Figure 16 shows the distribution of Mach number at mid-span. There is a large flow separation on pressure surface at incidence angle of −15° and a large flow separation on suction surface at incidence angle of +15°. The large flow separation on pressure surface at incidence angle of −15° does not influence the trailing edge shock wave. The structure of the shock wave and the flow field are similar with different incidence angles except the incidence angle of +15°. There is the shock wave at the leading edge of the suction surface at incidence angle of +15° resulting in the large flow separation, the bending of the shock wave at the trailing edge and the increase of the loss. The intensity of the wake and the interaction between the shock wave and the wake are reduced, leading to the different distribution of the total pressure loss coefficient as Figure 15 shown.

Figure 17 shows the distribution of Cp at mid-span. With the variation of the incidence angles, the position and the intensity of the sudden Cp rise induced by the shock wave are essentially the same but the intensity of the sudden Cp rise at the incidence angle of +15° significantly increases because the shock wave is bent and is more perpendicular to the direction of the flow. Additionally, there is a sudden Cp rise at the leading edge of the suction surface representing the formation of the shock wave.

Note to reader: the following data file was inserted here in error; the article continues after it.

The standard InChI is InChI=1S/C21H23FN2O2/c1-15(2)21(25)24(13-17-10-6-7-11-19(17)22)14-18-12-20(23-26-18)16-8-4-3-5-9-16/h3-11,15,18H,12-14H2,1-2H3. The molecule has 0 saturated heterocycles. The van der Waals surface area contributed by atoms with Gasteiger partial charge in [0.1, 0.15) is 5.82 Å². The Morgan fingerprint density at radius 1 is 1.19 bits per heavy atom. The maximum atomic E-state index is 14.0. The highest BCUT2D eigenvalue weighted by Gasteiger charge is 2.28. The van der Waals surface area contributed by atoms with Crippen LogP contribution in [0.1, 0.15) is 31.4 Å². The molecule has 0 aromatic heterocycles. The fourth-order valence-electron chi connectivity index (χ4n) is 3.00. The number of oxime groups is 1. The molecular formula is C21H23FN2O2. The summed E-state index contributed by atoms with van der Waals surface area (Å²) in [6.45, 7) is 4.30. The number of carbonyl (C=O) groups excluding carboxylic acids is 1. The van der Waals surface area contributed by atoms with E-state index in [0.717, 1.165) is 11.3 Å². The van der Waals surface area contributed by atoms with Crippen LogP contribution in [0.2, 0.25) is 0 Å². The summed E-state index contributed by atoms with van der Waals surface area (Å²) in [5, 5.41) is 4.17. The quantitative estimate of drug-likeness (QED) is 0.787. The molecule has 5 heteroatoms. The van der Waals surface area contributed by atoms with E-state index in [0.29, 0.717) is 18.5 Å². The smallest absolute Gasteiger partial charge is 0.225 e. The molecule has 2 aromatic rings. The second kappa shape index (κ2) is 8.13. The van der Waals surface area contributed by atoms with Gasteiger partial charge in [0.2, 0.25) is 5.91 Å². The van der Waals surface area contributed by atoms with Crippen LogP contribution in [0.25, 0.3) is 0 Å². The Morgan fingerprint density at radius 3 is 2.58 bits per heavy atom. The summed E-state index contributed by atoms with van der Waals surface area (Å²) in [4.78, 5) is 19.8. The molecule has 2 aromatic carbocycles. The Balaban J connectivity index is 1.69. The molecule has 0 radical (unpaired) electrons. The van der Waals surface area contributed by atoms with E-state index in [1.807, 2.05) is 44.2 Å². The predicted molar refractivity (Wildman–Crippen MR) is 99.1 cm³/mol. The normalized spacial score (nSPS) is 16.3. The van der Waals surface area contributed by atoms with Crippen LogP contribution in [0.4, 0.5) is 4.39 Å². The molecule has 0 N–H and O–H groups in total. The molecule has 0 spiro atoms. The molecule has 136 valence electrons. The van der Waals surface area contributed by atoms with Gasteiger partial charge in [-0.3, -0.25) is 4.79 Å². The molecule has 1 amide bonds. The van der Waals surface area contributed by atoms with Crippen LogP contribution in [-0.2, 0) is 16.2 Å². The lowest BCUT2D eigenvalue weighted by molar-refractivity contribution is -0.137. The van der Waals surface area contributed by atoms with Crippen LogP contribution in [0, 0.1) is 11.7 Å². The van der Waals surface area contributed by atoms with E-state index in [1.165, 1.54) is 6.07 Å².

Figure 18 shows the distribution of Cf_{z} on the suction surface at mid-span. The Cf_{z} quickly drops when the shock wave occurs on the suction surface and the separation bubble is generated with diffident incidence angles except the incidence angle of +15°. At the incidence angle of +15°, the boundary layer at the trailing edge of the suction surface thickens but no separation bubble is generated because there is a separation bubble formation with the length of 0.8 Cx at the leading edge of the suction surface. As the flow develops, the open separation occurs following the separation bubble as the Figure 16 shown. The position of the separation bubble is almost the same and corresponds to the position of the shock wave at other incidence angles. The length of the separation bubble is 1.11% Cx at negative incidence angles, 0.73% Cx at the incidence angle of 0° and 1.12% Cx at the incidence angle of +7.5°.

## Conclusions

The rotor blades with high loading coefficient were designed with the aim of investigating the effects of the loading coefficient, the incidence angle, and the exit isentropic Mach number on the shock wave as well as the SWBLI in the cascade. The research is summarized as follows.